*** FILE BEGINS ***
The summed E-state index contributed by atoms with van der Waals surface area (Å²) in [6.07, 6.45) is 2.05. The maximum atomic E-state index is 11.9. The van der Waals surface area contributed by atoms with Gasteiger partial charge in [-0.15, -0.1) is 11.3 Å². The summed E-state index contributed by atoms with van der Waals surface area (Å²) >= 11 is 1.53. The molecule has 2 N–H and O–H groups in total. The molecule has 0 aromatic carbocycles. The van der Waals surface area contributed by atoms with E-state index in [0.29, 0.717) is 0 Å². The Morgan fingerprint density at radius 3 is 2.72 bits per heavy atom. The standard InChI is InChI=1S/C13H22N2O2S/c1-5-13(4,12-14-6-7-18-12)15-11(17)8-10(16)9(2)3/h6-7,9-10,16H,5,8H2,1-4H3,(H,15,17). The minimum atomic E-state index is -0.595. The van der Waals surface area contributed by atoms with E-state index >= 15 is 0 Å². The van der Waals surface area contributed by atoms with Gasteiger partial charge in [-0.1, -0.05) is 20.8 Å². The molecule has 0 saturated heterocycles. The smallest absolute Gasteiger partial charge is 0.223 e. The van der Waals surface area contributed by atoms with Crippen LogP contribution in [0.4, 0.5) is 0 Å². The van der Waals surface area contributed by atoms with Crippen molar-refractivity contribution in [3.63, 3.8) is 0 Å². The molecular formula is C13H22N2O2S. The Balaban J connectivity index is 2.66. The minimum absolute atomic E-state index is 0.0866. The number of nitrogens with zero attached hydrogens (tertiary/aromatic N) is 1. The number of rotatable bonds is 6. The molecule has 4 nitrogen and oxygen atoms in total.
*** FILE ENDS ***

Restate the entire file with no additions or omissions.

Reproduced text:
The summed E-state index contributed by atoms with van der Waals surface area (Å²) in [6.07, 6.45) is 2.05. The maximum atomic E-state index is 11.9. The van der Waals surface area contributed by atoms with Gasteiger partial charge in [-0.15, -0.1) is 11.3 Å². The summed E-state index contributed by atoms with van der Waals surface area (Å²) >= 11 is 1.53. The molecule has 2 N–H and O–H groups in total. The molecule has 0 aromatic carbocycles. The van der Waals surface area contributed by atoms with E-state index in [0.29, 0.717) is 0 Å². The Morgan fingerprint density at radius 3 is 2.72 bits per heavy atom. The standard InChI is InChI=1S/C13H22N2O2S/c1-5-13(4,12-14-6-7-18-12)15-11(17)8-10(16)9(2)3/h6-7,9-10,16H,5,8H2,1-4H3,(H,15,17). The minimum atomic E-state index is -0.595. The van der Waals surface area contributed by atoms with E-state index >= 15 is 0 Å². The van der Waals surface area contributed by atoms with Gasteiger partial charge in [-0.1, -0.05) is 20.8 Å². The molecule has 0 saturated heterocycles. The smallest absolute Gasteiger partial charge is 0.223 e. The van der Waals surface area contributed by atoms with Crippen LogP contribution in [0.4, 0.5) is 0 Å². The van der Waals surface area contributed by atoms with Crippen molar-refractivity contribution in [3.63, 3.8) is 0 Å². The molecular formula is C13H22N2O2S. The Balaban J connectivity index is 2.66. The minimum absolute atomic E-state index is 0.0866. The number of nitrogens with zero attached hydrogens (tertiary/aromatic N) is 1. The number of rotatable bonds is 6. The molecule has 4 nitrogen and oxygen atoms in total.